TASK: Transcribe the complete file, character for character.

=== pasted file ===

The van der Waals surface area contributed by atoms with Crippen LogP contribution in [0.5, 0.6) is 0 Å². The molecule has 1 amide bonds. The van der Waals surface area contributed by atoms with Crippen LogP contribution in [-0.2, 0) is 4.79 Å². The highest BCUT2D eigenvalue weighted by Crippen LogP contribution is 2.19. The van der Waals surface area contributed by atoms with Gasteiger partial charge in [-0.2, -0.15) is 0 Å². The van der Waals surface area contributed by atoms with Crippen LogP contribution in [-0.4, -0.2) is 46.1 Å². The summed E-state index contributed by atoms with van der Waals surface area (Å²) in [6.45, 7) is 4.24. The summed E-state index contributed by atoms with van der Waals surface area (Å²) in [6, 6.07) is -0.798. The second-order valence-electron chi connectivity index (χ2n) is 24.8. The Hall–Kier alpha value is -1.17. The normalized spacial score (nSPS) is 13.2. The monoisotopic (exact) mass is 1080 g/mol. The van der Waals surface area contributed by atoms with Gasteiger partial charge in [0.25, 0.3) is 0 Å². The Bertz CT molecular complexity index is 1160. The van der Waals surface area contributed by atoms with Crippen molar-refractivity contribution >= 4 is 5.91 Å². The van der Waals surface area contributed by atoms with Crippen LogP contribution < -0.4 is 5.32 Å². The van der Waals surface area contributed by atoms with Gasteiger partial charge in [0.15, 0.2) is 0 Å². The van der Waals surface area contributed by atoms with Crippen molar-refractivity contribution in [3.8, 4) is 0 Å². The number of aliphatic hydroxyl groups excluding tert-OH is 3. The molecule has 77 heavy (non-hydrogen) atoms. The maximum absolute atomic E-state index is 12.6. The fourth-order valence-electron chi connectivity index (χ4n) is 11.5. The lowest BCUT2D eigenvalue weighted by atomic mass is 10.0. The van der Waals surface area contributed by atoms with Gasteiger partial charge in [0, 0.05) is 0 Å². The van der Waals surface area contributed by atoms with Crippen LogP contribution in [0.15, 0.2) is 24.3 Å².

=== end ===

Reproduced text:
The van der Waals surface area contributed by atoms with Crippen LogP contribution in [0.5, 0.6) is 0 Å². The molecule has 1 amide bonds. The van der Waals surface area contributed by atoms with Crippen LogP contribution in [-0.2, 0) is 4.79 Å². The highest BCUT2D eigenvalue weighted by Crippen LogP contribution is 2.19. The van der Waals surface area contributed by atoms with Gasteiger partial charge in [-0.2, -0.15) is 0 Å². The van der Waals surface area contributed by atoms with Crippen LogP contribution in [-0.4, -0.2) is 46.1 Å². The summed E-state index contributed by atoms with van der Waals surface area (Å²) in [6.45, 7) is 4.24. The summed E-state index contributed by atoms with van der Waals surface area (Å²) in [6, 6.07) is -0.798. The second-order valence-electron chi connectivity index (χ2n) is 24.8. The Hall–Kier alpha value is -1.17. The normalized spacial score (nSPS) is 13.2. The monoisotopic (exact) mass is 1080 g/mol. The van der Waals surface area contributed by atoms with Gasteiger partial charge in [0.25, 0.3) is 0 Å². The Bertz CT molecular complexity index is 1160. The van der Waals surface area contributed by atoms with Crippen molar-refractivity contribution >= 4 is 5.91 Å². The van der Waals surface area contributed by atoms with Crippen LogP contribution < -0.4 is 5.32 Å². The van der Waals surface area contributed by atoms with Gasteiger partial charge in [0.15, 0.2) is 0 Å². The van der Waals surface area contributed by atoms with Crippen molar-refractivity contribution in [3.8, 4) is 0 Å². The number of aliphatic hydroxyl groups excluding tert-OH is 3. The molecule has 77 heavy (non-hydrogen) atoms. The maximum absolute atomic E-state index is 12.6. The fourth-order valence-electron chi connectivity index (χ4n) is 11.5. The lowest BCUT2D eigenvalue weighted by atomic mass is 10.0. The van der Waals surface area contributed by atoms with Gasteiger partial charge in [0, 0.05) is 0 Å². The van der Waals surface area contributed by atoms with Crippen LogP contribution in [0.15, 0.2) is 24.3 Å².